Russia Keeps Hitting the Power Grid. Can Strategic Bombing Affect the War?
Or a waste of useful and scarce guided munitions better used to support the army?
Or a waste of useful and scarce guided munitions better used to support the army?
Russian strikes on Ukrainian electricity infrastructure after the Russian shock defeat in the Izyum-Kupyansk offensive fizzled out after a few days. But the Russian strikes on the power grid in the wake of the Ukrainian attack on the Crimea bridge have persisted.
When the attacks started South Front proclaimed “Russia Starts to Fight for Real”. It has now been four weeks of such attacks. They have led to rolling blackouts that have affected millions, particularly around Kiev.
In light of that, let us try to think about the Russian strategic bombing campaign. Do these sustained strikes on Ukrainian infrastructure mean that Russia is now “fighting for real”? Do they mean that Russia has now reached for a potent, game-changing tool in its arsenal that it hitherto refused to touch? Can a Russian strategic strikes campaign affect the outcome of the war? Can it affect the situation at the front?
Let us consider some factors that may influence the answer. These are:
- Ukraine’s economy is not heavily mobilized for war
- Much of Ukraine’s industrial rear is abroad
- Russia does not possess a machinery of mass conventional destruction
- Nobody really knows how to disable an economy
Ukraine’s Economy Is Not Heavily Mobilized for War
In a state that is on a total war footing like Germany or the Soviet Union in WW2 there are only three areas of production. Sustenance like food and heating. Military production like shells and fortifications. And industrial investment like the expansion of military plants and mines.
There is no production of civilian consumer goods. If there is, it is only for export. To be traded for military goods from abroad. And there is absolutely no importation of civilian goods beyond sustenance.
Ukraine is very far from that. You can waltz into any Ukrainian shopping mall and buy yourself a Korean cellphone or a domestically-produced sofa.
This means that numerous Ukrainian workers, as well as vast quantities of energy and material, remain tied up in the production of goods irrelevant to the war. And in the production of exports to finance the import of consumer goods from abroad.
Against a total-war state, any damage to its production will deal direct damage to its war no matter how belated. Even something as insignificant as burning a wheat field can mean that a couple of slave laborers will starve down the line affecting this project or that, and killing X workers in an urban raid guarantees X workers are taken out of the military-industrial workforce.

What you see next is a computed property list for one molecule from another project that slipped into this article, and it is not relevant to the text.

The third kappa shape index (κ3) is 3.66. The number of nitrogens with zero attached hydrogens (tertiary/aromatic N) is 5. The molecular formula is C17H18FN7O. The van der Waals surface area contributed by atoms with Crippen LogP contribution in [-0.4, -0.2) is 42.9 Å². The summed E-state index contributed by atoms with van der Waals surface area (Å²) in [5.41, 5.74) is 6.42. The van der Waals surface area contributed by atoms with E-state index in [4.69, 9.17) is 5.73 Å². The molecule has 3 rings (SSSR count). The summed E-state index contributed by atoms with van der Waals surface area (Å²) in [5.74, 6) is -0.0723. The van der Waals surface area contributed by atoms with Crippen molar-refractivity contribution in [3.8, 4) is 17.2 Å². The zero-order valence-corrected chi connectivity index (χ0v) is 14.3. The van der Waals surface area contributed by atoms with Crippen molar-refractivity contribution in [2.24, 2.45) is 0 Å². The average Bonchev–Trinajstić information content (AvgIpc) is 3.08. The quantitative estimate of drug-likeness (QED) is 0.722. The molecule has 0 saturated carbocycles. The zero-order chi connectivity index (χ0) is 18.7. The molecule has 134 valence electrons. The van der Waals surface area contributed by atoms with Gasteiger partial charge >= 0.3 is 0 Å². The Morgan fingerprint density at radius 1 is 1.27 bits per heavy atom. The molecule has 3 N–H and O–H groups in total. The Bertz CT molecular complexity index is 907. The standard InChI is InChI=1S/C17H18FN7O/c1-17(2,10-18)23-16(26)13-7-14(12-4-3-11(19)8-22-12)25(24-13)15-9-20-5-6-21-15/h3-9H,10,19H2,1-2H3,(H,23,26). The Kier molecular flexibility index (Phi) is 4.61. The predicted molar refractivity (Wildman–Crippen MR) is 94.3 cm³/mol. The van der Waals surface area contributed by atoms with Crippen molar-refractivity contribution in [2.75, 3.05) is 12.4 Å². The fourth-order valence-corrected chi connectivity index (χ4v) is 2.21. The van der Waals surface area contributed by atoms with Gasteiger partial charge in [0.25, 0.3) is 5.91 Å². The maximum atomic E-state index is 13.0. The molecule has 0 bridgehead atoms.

By contrast, when you’re shutting down industries of a state like Ukraine that economically remains on a peace footing, you’re naturally by and large shutting down production that had next to no effect on the war to start with.
If a Ukrainian is making a living assembling musical instruments and setting aside his salary to buy a used car in Poland, and the power outages mean he goes a month without work, where is the blow to anything war-related in that?
He had been making only the most indirect and the most partial contribution to the war effort to start with. He pays some taxes, some of which go to pay the military and buy arms. That’s it.
So when Russia plunges a region of Ukraine into darkness this looks impressive on a map but as a matter of practicality, little military production is being shut down in this way because only a small portion of production is war-related to start with.
Intensity of emergency power outages in Ukraine by regions pic.twitter.com/NxjkTDOJxX
— Sprinter Monitor (@SprinterMonitor) November 5, 2022
Another thing to appreciate is that when you’re not mobilized you have a great deal of redundancy.
This is not Russia’s first strategic bombing campaign in Ukraine. You might recall that throughout spring Russia was hitting fuel depots and oil refineries. This led to a visible fuel crunch for the civilian sector exemplified by the kilometers-long lines for gas in many regions of Ukraine.
This fuel campaign has been since all but abandoned. As to the reasons why we can only speculate, but the most likely explanation is that it was deemed ineffective.